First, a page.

Not only does the delivery data on the March futures contract confirm that JPMorgan took delivery of 1,500 COMEX contracts in their own account, the physical movement of metal, mostly from other COMEX silver warehouses, also confirms JPMorgan continues to acquire actual metal and plans to hold onto it in the most cost effective manner (no outside storage fees). I’ve been beating on the drums about JPMorgan accumulating physical silver for quite some time (long before the ironclad proof of the March deliveries occurred) and it occurs to me my estimates of what JPM may hold may be a bit out of date.

I’ve been speculating for some time (six months or longer) that JPMorgan had amassed upwards of 300 million oz of physical silver in all forms since April 2011 (mostly in the form of 1,000 oz bars, but also as much as 60 -70 million oz in Silver Eagles). It’s been my private estimate all along that JPM was continuing to pick up additional quantities of actual silver at the rate of 5 to 10 million oz a month. It would appear that JPMorgan exceeded the upper band recently, but my point is that due to the passage of time and the continuing evidence that the bank is still accumulating silver, I must up my estimate of their total holdings to 350 million oz or more.Silver analyst Ted Butler: 18 April 2015

In a trading pattern which is more than familiar, the rallies in Far East and London trading were summarily dealt with once the COMEX session in New York began.  True, the rallies were capped twenty minutes before then, but the engineered price declines really began in earnest in New York trading.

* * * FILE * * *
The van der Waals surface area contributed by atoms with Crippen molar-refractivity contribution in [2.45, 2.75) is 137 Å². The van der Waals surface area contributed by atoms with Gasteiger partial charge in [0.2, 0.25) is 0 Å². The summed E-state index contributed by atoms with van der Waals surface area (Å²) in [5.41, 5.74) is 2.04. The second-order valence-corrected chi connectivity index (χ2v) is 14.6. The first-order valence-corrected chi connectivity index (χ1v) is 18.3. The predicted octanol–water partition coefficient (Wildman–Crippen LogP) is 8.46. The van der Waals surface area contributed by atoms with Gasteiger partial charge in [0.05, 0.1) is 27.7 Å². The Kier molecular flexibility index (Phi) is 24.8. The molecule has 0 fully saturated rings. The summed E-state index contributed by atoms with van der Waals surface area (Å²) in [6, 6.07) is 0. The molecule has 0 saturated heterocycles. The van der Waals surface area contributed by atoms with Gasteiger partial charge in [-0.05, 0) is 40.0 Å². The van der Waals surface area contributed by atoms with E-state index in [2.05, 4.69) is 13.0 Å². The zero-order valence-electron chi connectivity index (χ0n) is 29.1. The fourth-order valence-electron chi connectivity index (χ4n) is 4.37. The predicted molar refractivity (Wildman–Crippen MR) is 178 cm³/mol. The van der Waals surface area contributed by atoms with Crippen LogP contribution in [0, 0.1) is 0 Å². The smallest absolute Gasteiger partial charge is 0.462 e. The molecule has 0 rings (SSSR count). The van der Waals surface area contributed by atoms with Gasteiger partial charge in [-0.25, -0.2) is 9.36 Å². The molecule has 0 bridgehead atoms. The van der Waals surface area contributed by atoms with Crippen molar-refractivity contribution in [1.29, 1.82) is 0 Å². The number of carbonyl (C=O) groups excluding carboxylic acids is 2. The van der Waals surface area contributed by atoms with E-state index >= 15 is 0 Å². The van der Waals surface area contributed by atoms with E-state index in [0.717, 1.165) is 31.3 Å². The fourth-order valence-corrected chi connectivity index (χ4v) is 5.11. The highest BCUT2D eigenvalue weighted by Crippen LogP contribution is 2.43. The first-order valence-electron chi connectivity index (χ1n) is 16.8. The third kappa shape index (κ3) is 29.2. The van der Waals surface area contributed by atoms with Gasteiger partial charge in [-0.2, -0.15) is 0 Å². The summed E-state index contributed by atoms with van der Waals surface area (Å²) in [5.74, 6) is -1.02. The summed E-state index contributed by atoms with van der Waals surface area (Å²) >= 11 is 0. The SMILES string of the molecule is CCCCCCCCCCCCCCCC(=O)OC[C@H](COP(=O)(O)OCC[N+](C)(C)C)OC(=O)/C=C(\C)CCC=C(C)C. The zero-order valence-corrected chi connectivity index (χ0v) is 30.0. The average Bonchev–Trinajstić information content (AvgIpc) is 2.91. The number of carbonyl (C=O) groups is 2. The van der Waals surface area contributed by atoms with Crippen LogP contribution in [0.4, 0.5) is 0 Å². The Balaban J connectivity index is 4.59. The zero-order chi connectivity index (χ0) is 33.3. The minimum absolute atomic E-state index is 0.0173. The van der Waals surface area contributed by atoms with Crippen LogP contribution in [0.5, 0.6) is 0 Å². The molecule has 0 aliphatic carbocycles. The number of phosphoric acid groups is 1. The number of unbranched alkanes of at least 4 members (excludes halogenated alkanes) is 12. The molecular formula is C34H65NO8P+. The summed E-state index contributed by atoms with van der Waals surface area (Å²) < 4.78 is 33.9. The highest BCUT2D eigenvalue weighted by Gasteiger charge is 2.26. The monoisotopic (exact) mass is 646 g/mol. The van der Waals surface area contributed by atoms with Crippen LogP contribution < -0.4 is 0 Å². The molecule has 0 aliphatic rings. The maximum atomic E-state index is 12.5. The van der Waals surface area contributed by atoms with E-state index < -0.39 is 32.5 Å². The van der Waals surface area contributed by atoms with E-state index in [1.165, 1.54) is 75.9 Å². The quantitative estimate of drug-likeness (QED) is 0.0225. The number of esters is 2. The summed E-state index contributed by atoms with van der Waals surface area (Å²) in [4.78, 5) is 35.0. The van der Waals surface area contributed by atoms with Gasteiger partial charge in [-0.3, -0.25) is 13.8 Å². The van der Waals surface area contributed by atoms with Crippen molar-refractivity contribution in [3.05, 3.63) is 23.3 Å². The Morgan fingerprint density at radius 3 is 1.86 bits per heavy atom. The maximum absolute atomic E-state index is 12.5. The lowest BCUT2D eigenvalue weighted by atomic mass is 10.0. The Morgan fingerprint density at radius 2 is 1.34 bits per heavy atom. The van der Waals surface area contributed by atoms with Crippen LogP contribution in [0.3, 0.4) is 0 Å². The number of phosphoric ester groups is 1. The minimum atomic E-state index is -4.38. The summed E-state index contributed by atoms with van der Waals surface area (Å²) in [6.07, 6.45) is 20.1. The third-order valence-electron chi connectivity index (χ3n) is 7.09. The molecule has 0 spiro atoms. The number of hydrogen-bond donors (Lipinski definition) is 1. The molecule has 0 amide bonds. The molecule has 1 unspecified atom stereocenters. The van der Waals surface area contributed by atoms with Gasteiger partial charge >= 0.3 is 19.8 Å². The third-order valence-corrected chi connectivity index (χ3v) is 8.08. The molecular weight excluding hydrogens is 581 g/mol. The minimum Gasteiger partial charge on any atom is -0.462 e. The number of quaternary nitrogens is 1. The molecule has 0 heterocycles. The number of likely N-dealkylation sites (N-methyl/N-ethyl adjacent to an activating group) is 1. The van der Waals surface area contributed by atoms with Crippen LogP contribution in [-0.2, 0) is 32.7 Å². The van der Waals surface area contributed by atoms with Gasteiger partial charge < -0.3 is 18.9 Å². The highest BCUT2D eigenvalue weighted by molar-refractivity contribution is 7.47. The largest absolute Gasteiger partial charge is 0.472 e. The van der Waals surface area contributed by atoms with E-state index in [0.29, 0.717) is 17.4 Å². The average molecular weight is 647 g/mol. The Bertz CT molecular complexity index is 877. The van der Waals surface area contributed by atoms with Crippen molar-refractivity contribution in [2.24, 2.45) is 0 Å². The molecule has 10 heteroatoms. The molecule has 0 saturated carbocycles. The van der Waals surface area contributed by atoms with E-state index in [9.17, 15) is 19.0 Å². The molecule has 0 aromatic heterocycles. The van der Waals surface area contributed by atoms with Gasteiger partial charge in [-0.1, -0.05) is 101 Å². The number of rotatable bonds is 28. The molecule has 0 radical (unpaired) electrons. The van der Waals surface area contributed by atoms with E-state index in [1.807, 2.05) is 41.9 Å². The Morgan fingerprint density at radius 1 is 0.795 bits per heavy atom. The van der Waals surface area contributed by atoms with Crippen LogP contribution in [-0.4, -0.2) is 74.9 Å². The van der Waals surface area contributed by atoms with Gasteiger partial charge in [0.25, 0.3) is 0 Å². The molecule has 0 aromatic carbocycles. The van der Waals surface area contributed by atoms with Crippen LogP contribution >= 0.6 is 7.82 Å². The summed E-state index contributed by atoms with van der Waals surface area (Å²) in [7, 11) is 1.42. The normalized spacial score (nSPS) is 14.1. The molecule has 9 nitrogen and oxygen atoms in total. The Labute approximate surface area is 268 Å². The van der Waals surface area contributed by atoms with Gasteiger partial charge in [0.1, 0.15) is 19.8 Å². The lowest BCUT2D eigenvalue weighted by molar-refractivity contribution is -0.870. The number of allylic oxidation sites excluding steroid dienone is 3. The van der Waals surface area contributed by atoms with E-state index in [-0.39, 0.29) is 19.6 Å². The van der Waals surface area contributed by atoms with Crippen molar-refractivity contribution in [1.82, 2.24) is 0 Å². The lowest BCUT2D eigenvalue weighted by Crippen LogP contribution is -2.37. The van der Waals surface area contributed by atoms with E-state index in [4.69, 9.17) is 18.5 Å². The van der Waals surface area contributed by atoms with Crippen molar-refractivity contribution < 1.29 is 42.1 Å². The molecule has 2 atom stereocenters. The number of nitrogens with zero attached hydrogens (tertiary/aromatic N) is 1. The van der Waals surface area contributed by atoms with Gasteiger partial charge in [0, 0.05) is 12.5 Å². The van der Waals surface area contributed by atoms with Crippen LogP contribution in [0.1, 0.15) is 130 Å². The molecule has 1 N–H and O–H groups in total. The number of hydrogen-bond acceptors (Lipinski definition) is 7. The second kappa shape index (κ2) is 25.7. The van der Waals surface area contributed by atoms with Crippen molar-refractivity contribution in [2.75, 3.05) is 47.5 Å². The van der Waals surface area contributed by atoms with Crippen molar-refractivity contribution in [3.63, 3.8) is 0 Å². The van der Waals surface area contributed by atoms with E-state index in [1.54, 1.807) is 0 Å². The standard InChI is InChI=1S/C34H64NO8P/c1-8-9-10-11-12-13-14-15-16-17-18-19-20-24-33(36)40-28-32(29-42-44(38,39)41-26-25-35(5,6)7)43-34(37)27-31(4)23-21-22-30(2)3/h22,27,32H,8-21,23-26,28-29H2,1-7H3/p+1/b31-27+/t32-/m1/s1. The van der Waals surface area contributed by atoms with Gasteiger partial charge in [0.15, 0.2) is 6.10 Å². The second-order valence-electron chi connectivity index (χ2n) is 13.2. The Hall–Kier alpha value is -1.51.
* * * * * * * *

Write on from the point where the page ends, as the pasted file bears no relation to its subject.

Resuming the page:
Not that that it matters really, because it's just JPMorgan et al in London handing it off to JPMorgan et al in New York.

Here are the 6-month charts for all four precious metals as of the close of trading yesterday—and there really wasn't much in the way of significant change.  However, that certainly wouldn't have been the case if “da boyz” hadn't been waiting in the wings as they were—like they are every day.

And as I write this paragraph, the London open is fifteen minutes away.  After selling down below the $1,200 spot mark in morning trading in the Far East on their Wednesday, the gold price began to rally a bit in early afternoon trading over there—and is back above the $1,200 spot price mark at the moment, plus it's a few dollars above its Tuesday close in New York as well.  The same can be said of the other three precious metals.